ROCKVILLE – Watch out, Mr. Burns. Here comes the sun.
On Monday, the City Council voted to allow city environmental officials to start negotiating a contract to lease solar power panels for the Gude maintenance facility.
If the deal with SolarCity happens, this would be a first for the city government.
The only renewable energy source used by the city government is a geothermal center at Thomas Farm, according to Erica Shingara of the city’s Environmental Management Division.
Panels at Gude are due to be up and running on top of parking spaces by the end of 2016. They would supply energy just to the site instead of pumping electricity back through the grid.
While Gude would be the first city-run site with the solar panels, a feasibility study for the city recommended additional sites at Thomas Farm Community Center, Mattie Stepanek Park and the swim ad fitness center.
Solar power isn’t new to Montgomery County: There are already purchase agreement projects in Poolesville, Takoma Park and the county’s transfer station.
“It is the county’s contract,” said Council member Beryl Feinberg, noting the city is “piggybacking” on the county’s deal with SolarCity.
One potential benefit of the Gude solar project is it includes an estimated expense reduction of $13,000 for the site out of a cost of $150,000 the city currently uses.
Nonrenewable energy from the grid would still pump through the site, just at roughly two-thirds of the cost for the current rate, according to a city document.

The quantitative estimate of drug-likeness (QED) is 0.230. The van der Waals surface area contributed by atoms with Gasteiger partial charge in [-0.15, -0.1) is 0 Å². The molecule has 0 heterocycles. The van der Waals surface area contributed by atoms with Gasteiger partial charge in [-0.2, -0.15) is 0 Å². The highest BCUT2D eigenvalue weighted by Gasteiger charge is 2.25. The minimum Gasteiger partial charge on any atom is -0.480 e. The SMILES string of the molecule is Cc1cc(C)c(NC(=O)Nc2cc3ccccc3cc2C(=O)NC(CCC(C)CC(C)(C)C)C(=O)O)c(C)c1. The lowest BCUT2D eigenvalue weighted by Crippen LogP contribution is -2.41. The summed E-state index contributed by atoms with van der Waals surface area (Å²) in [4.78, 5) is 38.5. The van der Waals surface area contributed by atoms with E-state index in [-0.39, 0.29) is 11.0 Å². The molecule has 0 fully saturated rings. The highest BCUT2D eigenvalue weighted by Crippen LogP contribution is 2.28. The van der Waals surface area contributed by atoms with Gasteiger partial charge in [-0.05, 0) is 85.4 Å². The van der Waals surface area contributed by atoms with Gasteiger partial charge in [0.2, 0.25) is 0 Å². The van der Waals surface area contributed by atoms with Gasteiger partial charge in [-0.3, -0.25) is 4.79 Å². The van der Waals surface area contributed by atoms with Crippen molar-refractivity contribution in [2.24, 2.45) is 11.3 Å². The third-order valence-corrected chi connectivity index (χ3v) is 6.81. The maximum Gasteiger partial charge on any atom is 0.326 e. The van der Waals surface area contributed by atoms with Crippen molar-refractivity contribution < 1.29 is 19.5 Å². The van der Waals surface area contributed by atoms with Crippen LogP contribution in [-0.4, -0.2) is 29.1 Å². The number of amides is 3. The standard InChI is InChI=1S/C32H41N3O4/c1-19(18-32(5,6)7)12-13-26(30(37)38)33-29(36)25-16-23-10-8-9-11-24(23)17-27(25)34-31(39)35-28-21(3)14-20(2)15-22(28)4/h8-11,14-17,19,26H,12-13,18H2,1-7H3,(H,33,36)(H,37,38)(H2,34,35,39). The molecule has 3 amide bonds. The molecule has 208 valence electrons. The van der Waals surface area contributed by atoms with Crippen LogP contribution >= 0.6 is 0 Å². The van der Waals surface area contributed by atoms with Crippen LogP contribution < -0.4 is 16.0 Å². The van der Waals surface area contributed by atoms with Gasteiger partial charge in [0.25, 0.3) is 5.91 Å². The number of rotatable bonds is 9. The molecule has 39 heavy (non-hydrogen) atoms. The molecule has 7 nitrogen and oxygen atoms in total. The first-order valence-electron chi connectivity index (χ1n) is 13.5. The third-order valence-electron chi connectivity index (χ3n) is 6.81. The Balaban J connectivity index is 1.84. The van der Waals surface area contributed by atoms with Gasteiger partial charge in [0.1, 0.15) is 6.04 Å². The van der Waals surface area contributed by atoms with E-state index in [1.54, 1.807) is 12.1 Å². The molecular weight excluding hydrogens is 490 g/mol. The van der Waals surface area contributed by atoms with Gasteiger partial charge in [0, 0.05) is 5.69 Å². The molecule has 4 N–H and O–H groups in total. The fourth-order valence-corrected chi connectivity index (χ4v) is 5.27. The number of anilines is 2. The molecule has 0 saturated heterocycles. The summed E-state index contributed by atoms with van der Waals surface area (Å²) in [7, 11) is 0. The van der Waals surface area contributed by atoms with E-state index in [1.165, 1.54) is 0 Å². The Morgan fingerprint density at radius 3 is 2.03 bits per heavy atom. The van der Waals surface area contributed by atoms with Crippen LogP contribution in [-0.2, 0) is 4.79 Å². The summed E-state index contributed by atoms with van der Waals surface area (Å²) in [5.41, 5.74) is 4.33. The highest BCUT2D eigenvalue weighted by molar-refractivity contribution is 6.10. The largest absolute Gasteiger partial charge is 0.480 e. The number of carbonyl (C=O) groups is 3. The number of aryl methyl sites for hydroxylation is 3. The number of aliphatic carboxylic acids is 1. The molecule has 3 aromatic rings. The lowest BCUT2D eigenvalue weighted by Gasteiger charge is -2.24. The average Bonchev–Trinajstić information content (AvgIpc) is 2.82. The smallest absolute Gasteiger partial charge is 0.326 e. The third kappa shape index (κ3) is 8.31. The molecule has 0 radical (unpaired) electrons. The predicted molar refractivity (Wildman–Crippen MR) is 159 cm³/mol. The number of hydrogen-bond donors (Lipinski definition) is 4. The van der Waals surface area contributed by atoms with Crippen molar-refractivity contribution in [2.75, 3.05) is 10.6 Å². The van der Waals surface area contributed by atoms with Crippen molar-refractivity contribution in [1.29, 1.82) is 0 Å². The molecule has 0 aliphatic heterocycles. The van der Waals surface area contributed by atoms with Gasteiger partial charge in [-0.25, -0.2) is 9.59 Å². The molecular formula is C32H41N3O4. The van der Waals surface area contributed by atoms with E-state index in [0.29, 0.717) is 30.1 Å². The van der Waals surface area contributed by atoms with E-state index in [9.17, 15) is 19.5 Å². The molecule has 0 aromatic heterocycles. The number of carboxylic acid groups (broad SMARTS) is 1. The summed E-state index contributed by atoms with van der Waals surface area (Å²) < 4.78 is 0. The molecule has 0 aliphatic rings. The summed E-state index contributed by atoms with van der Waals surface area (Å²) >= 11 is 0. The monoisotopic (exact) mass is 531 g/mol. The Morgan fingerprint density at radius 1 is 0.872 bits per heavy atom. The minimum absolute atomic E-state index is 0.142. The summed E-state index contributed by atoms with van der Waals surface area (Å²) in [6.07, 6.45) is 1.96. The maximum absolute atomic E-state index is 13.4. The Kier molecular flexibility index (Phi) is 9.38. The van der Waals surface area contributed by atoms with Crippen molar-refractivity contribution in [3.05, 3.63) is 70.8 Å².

It also states the project would lead to a reduction of carbon dioxide emissions equating 50 passenger vehicles or 198 acres of forest.
Rockville’s government is still well short of meeting its 20 percent renewable energy goal. The Gude site would bring the number up to 8 percent.
The solar canopy project includes a solar power purchase agreement in which the city has no up-front capital cost and pays the provider a fixed rate for solar generated electricity for a 20-year period.
SolarCity, in turn, receives monthly payment from the city for electricity generated, a federal tax credit and a state rebate.
The company would also design, finance, install own, operate and maintain the solar project on city land.
“I just want to say how excited I am that the city is finally going solar,” said Council member Julie Palakovich Carr, who served two terms on the city’s environment commission and introduced the motion for approval Monday. “I think this is a great step forward, and hopefully the tax credits will be extended in the future and we’ll have future opportunities as well.”